ASPR is working with the Society for Critical Care Medicine and is conducting a ventilator survey that will enable HHS to understand how many ventilators are available and where any regional shortages might exist. We are also working with professional organizations to train physicians in taking care of patients on ventilators.
The National Disaster Medical System (NDMS) is training personnel to become vaccinators to assist State and local jurisdictions in that activity. Additionally, NDMS teams have received training on the 2009 H1N1 outbreak and are standing by ready to assist States/locals in the delivery of care to pandemic influenza patients.
Challenges in Responding to H1N1
Responding to 2009 H1N1 influenza has provided valuable lessons that will assist our response efforts going forward. As this emergency unfolded it became clear that significant resources would be necessary to respond to the potentially massive impact of a pandemic. Further, based on a number of factors such as state readiness and vaccine effectiveness, we would not be able to plan response requirements with certainty and thus, how resources would need to be allocated. As a result, we greatly appreciated the flexible funding that the Congress provided for these efforts.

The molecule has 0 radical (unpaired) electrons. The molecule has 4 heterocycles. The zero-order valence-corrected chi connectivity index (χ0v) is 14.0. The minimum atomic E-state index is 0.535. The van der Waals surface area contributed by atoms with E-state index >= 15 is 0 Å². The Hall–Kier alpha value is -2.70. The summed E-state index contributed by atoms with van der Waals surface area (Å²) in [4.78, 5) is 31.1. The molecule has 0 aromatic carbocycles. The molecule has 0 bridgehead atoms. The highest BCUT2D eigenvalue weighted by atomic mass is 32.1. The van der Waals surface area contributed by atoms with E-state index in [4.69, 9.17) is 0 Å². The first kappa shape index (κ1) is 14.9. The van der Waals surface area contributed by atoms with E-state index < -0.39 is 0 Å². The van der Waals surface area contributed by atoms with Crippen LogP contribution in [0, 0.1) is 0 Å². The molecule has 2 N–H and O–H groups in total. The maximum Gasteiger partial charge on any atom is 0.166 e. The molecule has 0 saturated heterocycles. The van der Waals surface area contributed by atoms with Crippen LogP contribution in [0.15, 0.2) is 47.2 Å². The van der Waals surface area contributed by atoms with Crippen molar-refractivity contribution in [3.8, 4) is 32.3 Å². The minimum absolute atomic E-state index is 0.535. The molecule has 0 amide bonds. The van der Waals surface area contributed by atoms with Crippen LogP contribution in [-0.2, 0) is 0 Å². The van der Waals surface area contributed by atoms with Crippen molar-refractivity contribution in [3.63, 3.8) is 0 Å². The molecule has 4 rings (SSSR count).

As we learn from the experiences of 2009 H1N1, we look forward to working with you to improve strategies to ensure that our Nation has the right assets at the right time to minimize the health impacts of an influenza pandemic, hurricane or bioterrorism event. The timely access to a flexible response fund has provided us with a nimbleness to quickly augment capabilities – such as hiring personnel on the front line of public health – where the speed of our response translates to lives saved.
Now, I will briefly discuss a few of the challenges we encountered in our biosurveillance efforts, vaccine research and development, antiviral stockpiling, situational awareness, private sector collaboration, and international assistance.